So I watched Bridget Jones’s Baby for the sake of understanding the plot of a white woman trying to figure out who her baby’s father is… And LOL, no surprises here! It’s white privilege fried in satire per the usual with white romantic comedies.
The storyline only works as comedy because Bridget Jones is a middle- to upper-class white woman dealing with her mystery baby-daddy situation. We see her as this everyday 40-something white woman — who isn’t the ideal white woman but still a thinner, able bodied, regular degular schmegular white woman to everyone who’s not a white woman — deal with the trials and tribulations of being insecure, clumsy, witty with a side of basic while navigating love, sex and romance.
In the third installment, Bridget has sex with her ex, Mr. Darcy (Colin Firth), and a new guy who’s seemingly a one-night stand (Patrick Dempsey). She discovers she had been using old expired condoms and that she’s gaining weight as the movie progresses. Surprise: she’s pregnant. The rest of the plot becomes about determining who the baby’s father is and how to handle the situation due to the fact that she’s getting older and wants to keep the child.
As we know, we see white women centered in all things reproductive justice and glorified as saints when it comes to their choices around having children. Hence the reason why Teen Mom is literally all white girls and on season six. But I’m sleep. Due to the fact that white women and white girls are constantly always framed as innocent, intelligent and worthy human beings, it allows for the demonization of everyone who’s not a white girl/woman navigating pregnancy, reproductive justice and abortion access.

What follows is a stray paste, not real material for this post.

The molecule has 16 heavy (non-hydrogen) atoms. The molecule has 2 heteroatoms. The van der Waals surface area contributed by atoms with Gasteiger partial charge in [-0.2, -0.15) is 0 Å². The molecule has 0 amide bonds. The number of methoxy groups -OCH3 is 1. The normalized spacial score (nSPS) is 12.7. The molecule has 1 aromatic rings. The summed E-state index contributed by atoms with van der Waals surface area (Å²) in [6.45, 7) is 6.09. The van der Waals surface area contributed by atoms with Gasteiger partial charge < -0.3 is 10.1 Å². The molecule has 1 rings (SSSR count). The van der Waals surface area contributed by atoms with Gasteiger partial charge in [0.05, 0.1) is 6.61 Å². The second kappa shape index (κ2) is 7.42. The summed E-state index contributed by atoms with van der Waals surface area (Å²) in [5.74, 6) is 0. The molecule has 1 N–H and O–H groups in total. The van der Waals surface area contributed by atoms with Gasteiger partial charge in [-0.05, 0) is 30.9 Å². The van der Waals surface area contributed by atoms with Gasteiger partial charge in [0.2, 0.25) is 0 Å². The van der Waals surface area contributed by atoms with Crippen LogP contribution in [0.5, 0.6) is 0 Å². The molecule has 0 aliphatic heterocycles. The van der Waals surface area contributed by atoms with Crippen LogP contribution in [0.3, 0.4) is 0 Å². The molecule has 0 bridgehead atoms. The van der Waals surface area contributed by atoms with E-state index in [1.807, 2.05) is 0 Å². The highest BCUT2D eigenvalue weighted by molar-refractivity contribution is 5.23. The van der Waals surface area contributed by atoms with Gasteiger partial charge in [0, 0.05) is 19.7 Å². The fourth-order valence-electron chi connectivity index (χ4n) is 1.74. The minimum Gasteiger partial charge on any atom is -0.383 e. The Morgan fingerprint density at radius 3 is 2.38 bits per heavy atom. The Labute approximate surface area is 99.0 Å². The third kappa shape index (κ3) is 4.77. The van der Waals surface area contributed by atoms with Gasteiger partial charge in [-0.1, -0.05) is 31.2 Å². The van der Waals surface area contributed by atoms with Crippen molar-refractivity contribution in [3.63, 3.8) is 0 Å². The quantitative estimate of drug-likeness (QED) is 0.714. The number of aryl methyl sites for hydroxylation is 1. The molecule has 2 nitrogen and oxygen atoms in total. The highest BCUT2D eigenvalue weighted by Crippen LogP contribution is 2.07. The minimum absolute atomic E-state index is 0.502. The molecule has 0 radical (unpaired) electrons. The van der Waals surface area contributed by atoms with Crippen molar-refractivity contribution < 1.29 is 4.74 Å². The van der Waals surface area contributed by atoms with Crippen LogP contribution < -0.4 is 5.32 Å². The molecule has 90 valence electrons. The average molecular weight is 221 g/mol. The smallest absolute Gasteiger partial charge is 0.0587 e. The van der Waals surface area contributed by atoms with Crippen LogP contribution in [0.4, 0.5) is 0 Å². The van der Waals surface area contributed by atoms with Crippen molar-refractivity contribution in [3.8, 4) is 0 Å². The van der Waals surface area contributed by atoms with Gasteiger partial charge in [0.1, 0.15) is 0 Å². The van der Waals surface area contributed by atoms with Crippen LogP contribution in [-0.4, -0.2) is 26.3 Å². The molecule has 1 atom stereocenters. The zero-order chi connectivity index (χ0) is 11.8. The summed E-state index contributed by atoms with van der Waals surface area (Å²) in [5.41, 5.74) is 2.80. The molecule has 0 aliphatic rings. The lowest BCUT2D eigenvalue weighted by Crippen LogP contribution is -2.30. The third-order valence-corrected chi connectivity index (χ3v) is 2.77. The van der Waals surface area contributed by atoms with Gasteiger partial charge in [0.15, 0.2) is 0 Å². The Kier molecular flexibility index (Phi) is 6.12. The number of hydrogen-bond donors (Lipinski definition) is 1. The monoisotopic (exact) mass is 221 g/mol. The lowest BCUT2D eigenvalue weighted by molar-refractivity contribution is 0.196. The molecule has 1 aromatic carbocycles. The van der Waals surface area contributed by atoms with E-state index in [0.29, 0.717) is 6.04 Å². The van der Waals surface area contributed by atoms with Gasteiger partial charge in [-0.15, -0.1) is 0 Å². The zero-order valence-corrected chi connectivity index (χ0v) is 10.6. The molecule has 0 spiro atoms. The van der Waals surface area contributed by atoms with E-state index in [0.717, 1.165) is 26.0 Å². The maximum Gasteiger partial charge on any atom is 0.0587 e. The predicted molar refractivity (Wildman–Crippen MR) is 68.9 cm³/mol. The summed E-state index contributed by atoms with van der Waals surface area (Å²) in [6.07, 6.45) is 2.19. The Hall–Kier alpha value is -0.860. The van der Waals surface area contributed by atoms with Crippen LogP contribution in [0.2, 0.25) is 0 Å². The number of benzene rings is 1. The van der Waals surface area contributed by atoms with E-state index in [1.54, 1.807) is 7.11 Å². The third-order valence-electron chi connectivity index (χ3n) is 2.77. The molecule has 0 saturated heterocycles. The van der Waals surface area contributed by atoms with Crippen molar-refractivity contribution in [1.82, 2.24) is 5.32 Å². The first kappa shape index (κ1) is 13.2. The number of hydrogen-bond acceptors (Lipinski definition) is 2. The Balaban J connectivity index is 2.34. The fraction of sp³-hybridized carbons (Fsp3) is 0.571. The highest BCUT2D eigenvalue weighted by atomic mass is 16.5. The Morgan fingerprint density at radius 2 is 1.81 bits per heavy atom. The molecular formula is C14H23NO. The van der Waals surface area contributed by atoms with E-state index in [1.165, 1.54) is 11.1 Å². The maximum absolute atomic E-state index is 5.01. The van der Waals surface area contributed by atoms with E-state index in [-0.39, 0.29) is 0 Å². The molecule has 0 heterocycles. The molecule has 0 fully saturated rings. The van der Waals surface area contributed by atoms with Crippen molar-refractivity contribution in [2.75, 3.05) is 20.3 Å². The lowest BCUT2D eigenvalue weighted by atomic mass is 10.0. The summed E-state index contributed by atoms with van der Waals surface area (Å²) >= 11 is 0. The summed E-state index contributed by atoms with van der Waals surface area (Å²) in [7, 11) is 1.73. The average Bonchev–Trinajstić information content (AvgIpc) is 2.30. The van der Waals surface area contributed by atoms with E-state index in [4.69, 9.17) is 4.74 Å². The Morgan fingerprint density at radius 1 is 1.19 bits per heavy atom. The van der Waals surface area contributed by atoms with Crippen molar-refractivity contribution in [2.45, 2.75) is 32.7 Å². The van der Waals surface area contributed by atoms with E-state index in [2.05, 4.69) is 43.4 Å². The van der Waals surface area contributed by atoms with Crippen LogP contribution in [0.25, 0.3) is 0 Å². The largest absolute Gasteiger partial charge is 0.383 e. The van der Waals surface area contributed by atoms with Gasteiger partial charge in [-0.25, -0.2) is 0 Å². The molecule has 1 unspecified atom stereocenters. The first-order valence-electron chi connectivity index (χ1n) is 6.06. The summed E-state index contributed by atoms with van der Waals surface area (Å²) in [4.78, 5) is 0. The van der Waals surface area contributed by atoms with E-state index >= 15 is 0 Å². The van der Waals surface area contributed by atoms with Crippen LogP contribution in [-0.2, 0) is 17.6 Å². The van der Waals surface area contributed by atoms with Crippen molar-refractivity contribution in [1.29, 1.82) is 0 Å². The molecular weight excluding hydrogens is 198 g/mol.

Black girls are read as hos, baby mamas and “fast” the moment they’re born. Black girls are suspended when they’re sexually assaulted. More than half of Black girls, femmes, and women have been sexually assaulted in their lifetime. Yet we still only revere, protect and center white girls and women. Especially in media.
When Don Lemon announced on CNN that 72 percent of Black children are born out of wedlock (because he’s a coon), no one batted an eye at the antiblack misogyny behind that statement. But when Kim Kardashian gets pregnant by and engaged to Kanye West while she’s still married to Kris Humphries, no one cares. When Sandra Bullock adopted a black son (I have questions) to raise him alone as a single mother, no one questioned her ability to provide and support him. When Teen Mom dedicates six seasons to white girls having children, some by multiple men, everyone’s quiet.
So when Bridget Jones’s Baby was released, I was disgusted. In what world would this plot work for Black women, femmes or girls? It never would. Even if the circumstances were the same and it was a single 40-something upper-class Black woman who wanted to have kids. She would still be seen as a ho, and therefore disposable rather than quirky and cute. Black women, femmes and girls aren’t offered romantic comedies about everyday situations with romance, sex, pregnancy and relationships. We’re told that these one-time plot lines are our only narratives, and the only thing we’re destined to achieve in our limited trajectory. Our dehumanization is the world’s white satire.
The use of the word coon or coonin among Blacks has a double history. 1. through the trauma of being dehumanized through black caricatures and minstrels. 2. Calling out Black folks who give validation to those white narratives and aren’t for the liberation. When white people use it, I agree that it is a slur. When Black folks use it, I feel it is a way of us expressing our pain, anger and frustration at the person we’re calling out.
Ashleigh Shackelford is a Black queer, nonbinary fat femme writer, artist, and cultural producer. Ashleigh is a contributing writer at Wear Your Voice Magazine and For Harriet. Read more at BlackFatFemme.com. Support my emotional and intellectual labor by donating to: PayPal.me/AshleightheLion.